The Impact of the COVID-19 Pandemic on Border Communities: The Case of Chipinge - Zimbabwe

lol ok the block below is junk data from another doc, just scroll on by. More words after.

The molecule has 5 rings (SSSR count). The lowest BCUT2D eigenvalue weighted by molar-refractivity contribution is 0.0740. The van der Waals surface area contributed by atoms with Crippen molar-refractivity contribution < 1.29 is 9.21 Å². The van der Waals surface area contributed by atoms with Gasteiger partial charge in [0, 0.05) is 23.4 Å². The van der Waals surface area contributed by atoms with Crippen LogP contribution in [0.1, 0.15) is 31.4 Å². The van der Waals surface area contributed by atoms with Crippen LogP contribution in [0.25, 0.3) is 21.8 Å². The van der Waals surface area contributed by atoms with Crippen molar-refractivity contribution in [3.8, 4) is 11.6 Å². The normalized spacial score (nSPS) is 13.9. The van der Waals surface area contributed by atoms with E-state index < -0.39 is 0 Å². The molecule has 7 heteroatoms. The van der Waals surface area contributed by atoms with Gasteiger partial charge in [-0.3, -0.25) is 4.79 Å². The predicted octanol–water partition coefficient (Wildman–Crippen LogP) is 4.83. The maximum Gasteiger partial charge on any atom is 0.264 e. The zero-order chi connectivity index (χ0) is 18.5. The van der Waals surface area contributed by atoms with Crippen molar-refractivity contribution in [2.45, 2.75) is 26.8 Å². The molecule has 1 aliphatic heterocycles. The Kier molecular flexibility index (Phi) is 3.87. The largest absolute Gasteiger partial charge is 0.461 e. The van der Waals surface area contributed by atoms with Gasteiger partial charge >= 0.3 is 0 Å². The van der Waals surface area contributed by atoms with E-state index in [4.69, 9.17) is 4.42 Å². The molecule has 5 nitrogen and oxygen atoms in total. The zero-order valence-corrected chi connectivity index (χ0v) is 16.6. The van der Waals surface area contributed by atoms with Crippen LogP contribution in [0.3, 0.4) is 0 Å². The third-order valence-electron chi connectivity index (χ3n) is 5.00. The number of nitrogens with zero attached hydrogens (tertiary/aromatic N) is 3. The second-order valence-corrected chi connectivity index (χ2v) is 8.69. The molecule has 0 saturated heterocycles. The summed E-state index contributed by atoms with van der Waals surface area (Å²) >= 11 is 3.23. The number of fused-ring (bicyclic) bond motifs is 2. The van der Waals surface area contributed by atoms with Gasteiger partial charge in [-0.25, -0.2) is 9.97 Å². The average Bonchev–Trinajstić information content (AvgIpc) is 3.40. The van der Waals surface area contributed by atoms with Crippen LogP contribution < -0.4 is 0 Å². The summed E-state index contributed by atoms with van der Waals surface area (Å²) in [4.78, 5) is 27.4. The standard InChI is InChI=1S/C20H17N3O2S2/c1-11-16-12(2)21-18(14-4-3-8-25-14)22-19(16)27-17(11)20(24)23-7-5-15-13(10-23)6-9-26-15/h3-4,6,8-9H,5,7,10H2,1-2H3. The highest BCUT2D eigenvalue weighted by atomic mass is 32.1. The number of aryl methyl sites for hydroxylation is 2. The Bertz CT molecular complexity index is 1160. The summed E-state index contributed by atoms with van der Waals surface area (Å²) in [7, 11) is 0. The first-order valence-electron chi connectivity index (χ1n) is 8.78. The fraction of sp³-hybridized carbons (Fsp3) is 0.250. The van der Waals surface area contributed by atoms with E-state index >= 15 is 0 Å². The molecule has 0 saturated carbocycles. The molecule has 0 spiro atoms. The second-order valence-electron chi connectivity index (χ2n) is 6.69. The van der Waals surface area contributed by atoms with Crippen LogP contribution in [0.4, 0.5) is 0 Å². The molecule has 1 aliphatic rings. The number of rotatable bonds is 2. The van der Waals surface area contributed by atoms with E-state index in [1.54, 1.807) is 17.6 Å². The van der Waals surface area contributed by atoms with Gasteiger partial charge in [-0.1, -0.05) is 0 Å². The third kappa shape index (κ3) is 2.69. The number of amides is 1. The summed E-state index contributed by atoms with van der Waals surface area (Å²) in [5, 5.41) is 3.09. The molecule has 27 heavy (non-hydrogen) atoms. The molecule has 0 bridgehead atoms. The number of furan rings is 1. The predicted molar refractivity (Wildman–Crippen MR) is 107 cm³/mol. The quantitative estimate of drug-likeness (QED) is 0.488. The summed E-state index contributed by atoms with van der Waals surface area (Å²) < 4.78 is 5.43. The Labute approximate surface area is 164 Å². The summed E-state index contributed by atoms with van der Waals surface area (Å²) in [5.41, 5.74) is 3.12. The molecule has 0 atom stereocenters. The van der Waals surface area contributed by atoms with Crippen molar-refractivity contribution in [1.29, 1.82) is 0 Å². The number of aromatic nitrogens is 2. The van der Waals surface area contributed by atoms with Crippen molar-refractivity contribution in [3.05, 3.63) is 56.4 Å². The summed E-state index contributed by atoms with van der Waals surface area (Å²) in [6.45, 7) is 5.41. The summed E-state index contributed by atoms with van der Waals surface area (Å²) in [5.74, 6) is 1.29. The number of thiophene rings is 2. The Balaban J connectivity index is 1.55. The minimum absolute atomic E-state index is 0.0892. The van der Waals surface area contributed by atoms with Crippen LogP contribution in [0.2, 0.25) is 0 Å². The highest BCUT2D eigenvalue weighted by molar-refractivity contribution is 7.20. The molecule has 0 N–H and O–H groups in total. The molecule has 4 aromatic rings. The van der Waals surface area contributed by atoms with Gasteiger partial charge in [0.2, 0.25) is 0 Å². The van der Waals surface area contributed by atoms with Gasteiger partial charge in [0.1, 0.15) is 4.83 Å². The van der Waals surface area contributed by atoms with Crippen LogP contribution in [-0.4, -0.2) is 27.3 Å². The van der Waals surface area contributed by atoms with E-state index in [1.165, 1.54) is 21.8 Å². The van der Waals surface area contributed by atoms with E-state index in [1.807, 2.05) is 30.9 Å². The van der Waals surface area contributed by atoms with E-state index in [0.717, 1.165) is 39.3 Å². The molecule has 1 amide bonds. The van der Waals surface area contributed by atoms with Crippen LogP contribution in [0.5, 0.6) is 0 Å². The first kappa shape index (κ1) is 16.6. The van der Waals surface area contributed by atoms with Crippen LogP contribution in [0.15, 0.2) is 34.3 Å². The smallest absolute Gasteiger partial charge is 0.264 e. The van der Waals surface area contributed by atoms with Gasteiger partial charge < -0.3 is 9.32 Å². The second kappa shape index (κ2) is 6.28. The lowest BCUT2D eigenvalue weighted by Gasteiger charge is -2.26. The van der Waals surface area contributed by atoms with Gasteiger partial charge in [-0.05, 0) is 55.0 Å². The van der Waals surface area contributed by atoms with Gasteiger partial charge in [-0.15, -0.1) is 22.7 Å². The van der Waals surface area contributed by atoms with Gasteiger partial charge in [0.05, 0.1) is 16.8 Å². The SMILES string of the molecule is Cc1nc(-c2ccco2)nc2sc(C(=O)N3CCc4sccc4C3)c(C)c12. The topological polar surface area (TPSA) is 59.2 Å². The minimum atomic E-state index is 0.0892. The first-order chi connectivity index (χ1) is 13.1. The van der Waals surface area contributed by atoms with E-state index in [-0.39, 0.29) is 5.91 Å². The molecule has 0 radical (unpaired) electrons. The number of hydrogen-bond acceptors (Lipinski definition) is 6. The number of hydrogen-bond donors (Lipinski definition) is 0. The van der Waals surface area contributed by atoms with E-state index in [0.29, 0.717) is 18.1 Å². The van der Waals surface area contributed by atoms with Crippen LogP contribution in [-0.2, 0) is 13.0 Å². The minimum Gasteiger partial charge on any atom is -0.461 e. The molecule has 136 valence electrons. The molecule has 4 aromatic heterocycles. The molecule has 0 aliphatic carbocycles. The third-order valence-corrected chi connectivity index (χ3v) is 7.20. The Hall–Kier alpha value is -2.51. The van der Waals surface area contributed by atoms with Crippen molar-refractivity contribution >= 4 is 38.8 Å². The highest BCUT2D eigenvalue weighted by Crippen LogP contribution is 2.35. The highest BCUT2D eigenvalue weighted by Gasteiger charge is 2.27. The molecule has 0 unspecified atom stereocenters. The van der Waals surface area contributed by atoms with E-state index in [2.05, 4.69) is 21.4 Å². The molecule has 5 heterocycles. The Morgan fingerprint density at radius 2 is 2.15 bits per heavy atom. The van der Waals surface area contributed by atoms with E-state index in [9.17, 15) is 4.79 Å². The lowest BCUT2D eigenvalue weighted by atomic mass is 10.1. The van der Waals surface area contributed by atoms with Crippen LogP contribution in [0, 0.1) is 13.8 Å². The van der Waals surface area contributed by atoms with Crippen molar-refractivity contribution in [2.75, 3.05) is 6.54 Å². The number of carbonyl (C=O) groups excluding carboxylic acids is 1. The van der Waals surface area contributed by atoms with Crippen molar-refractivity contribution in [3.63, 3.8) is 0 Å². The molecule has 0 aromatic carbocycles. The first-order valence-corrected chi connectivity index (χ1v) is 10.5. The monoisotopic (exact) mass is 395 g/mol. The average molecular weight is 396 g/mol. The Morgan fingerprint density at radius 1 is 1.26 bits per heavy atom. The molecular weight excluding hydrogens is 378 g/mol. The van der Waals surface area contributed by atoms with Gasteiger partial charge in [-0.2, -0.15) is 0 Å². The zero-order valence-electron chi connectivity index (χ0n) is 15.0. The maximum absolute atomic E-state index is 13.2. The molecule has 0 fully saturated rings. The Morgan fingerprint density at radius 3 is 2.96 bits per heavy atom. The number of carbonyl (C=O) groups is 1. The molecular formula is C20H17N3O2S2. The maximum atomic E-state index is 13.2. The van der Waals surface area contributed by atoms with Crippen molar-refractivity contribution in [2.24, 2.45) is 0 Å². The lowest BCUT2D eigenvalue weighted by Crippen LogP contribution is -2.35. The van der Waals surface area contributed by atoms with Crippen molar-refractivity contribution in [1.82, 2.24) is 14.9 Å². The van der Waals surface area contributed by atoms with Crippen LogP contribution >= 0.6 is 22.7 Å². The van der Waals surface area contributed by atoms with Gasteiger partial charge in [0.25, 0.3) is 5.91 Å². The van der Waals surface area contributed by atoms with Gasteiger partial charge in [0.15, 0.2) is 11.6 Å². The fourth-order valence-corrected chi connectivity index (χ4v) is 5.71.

This Policy and Practice Brief (PPB) discusses the implications of the coronavirus (COVID-19) pandemic on border communities, principally in relation to border controls by governments and trans-border activities by community members living close to the border in Zimbabwe. This is done with a special focus on the Chipinge district to the south-east of the country, which shares the border with Mozambique. The PPB argues that the border has become the lifeline of the Chipinge communities. Therefore, with the outbreak of COVID-19, efforts to regulate the movement of people across the border have served to weaken their economic and social base, while simultaneously promoting illicit deals along the border as people try to earn a living and interact. The brief further argues that the porous nature of the border has kept such border communities on high alert since people are increasingly using illegal entry points (bush paths), which expose them to further dangers in addition to the pandemic. This is happening amidst the lockdown instituted on 30 March 2020 in Zimbabwe and the closure of the border by the Zimbabwean and Mozambican governments. COVID-19 has increased the suffering of the communities in Chipinge. Among other problems, they are still trying to recover from the damage caused by cyclone Idai and the Mozambican Civil War, and they live in fear of earth tremors in Mozambique that often affect Chipinge. However, for some, it is still business as usual, and they are taking longer to accept the ‘new normal.’ This brief, therefore, discusses the impact of COVID-19 on some of the communities that occupy the vast area of land along the Mozambique-Zimbabwe border, from Rusitu Valley to Mahenye in Chipinge.